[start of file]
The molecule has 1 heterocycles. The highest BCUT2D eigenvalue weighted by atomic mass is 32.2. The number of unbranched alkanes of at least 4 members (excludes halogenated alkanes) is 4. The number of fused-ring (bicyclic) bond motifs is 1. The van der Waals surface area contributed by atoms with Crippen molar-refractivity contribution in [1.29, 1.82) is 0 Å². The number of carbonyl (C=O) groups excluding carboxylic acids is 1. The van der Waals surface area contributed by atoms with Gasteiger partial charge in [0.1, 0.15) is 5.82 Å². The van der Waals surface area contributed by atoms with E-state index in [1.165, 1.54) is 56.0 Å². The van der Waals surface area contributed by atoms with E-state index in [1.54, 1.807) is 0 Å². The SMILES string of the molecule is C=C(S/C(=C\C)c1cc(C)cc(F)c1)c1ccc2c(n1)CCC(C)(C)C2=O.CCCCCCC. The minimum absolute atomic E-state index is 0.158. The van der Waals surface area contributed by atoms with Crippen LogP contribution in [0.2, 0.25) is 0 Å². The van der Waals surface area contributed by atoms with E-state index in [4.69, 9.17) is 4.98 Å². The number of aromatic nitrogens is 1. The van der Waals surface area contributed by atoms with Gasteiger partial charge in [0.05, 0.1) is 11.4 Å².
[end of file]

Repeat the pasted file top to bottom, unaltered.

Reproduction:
The molecule has 1 heterocycles. The highest BCUT2D eigenvalue weighted by atomic mass is 32.2. The number of unbranched alkanes of at least 4 members (excludes halogenated alkanes) is 4. The number of fused-ring (bicyclic) bond motifs is 1. The van der Waals surface area contributed by atoms with Crippen molar-refractivity contribution in [1.29, 1.82) is 0 Å². The number of carbonyl (C=O) groups excluding carboxylic acids is 1. The van der Waals surface area contributed by atoms with Gasteiger partial charge in [0.1, 0.15) is 5.82 Å². The van der Waals surface area contributed by atoms with E-state index in [1.165, 1.54) is 56.0 Å². The van der Waals surface area contributed by atoms with E-state index in [1.54, 1.807) is 0 Å². The SMILES string of the molecule is C=C(S/C(=C\C)c1cc(C)cc(F)c1)c1ccc2c(n1)CCC(C)(C)C2=O.CCCCCCC. The minimum absolute atomic E-state index is 0.158. The van der Waals surface area contributed by atoms with Crippen LogP contribution in [0.2, 0.25) is 0 Å². The van der Waals surface area contributed by atoms with E-state index in [4.69, 9.17) is 4.98 Å². The number of aromatic nitrogens is 1. The van der Waals surface area contributed by atoms with Gasteiger partial charge in [0.05, 0.1) is 11.4 Å².